To Who Be What, Now?

Shakespeare is the best author who ever lived, and Hamlet is the best play ever written. 

If you're not impressed, imagine it this way: Hamlet is the rough literary equivalent of homemade coconut ice cream; just when you thought it couldn't get any better, it is served to you on a Gigantic.  Fudge.  Brownie.

Photograph (c) Oli Scarff/Getty.
If you are at risk of being abandoned on a dessert island with only one option for edifying, entertaining, and inspiring literature, choose Hamlet.

If you had one day left to live and have yet to put a dent in that reading list, do nothing until you've read Hamlet.

While you're at it, why not catch a play or a movie?  (Hamlet, Hamlet, Hamlet.)

At the risk of repeating myself, did I mention I like Hamlet?

How many great things about Hamlet are there? 

Well, too many to list on one post, but one of them is that we think we know the meaning of something until our Elizabethan host from Merrie Olde England winks and pulls the phrase right out from under us.

In the play, there is a comedic character named Polonius.  

After his impressive display of idiocy (knavery, in Shakespearean) so far, he surprises by giving his son . . . well, sound advice.  Among these is the famous line,

"To thine own self be true."

It sounds good, right?  Be true to yourself.  Don't change who you are for anyone.  If it feels right, do it.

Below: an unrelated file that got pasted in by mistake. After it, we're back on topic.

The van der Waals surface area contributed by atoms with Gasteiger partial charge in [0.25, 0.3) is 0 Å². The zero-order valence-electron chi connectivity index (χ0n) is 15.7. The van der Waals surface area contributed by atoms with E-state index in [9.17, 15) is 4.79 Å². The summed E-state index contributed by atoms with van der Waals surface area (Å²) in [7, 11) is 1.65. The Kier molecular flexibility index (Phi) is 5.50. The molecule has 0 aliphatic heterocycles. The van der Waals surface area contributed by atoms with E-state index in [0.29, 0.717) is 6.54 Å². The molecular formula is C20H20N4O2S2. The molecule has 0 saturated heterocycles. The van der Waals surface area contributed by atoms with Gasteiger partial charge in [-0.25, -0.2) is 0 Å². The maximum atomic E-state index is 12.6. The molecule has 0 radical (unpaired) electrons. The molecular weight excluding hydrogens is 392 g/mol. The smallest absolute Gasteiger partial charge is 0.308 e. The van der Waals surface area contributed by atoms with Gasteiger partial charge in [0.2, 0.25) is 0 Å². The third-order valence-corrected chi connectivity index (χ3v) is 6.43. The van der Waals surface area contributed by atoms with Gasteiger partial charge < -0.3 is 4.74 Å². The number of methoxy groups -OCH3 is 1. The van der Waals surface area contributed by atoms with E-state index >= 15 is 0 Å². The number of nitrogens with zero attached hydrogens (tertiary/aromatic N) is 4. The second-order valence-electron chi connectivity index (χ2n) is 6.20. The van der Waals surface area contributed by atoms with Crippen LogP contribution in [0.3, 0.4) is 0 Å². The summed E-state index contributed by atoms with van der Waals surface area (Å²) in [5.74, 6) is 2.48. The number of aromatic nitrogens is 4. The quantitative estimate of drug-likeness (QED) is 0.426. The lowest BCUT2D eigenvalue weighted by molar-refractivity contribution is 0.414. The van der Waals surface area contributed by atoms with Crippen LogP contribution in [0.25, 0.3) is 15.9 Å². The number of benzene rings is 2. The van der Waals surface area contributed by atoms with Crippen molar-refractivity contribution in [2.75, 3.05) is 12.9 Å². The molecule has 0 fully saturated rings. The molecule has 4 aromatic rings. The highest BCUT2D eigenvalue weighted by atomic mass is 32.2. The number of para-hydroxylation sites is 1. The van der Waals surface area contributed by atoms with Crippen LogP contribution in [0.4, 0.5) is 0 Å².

That's what I was taught and assumed it meant.  Then Joseph Pearce, professor and author of insightful biographies including C.S. Lewis and the Catholic Church and Tolkien: Man and Myth, cast this famous quote in a new light.

In summary he says, Polonius is an idiot.  Polonius's advice is in fact relativist error.

What is really important is that we be true to the Truth beyond ourselves.  It is a hard lesson that the Danish prince has to learn throughout the course of the play.

If I have to choose between being true to myself or to The Truth, I would be silly not to choose The Truth every time.

Look at it this way.  Do I really want to be true to me, when I fail and when I hurt those around me?  When I am too stubborn to let go of a bad habit or sin that is hurting me?

Shouldn't I be more than happy to let God in to change me and, through the sacraments and prayer, to let him make me a better person?

I don't know if I should necessarily trust myself.  I'd rather listen to the voice of the Holy Spirit.

So let's change this advice into a prayer:

Lord, to thyself (let me be) true.  Amen.

Hamlet!  Let's just throw that in to make ten.


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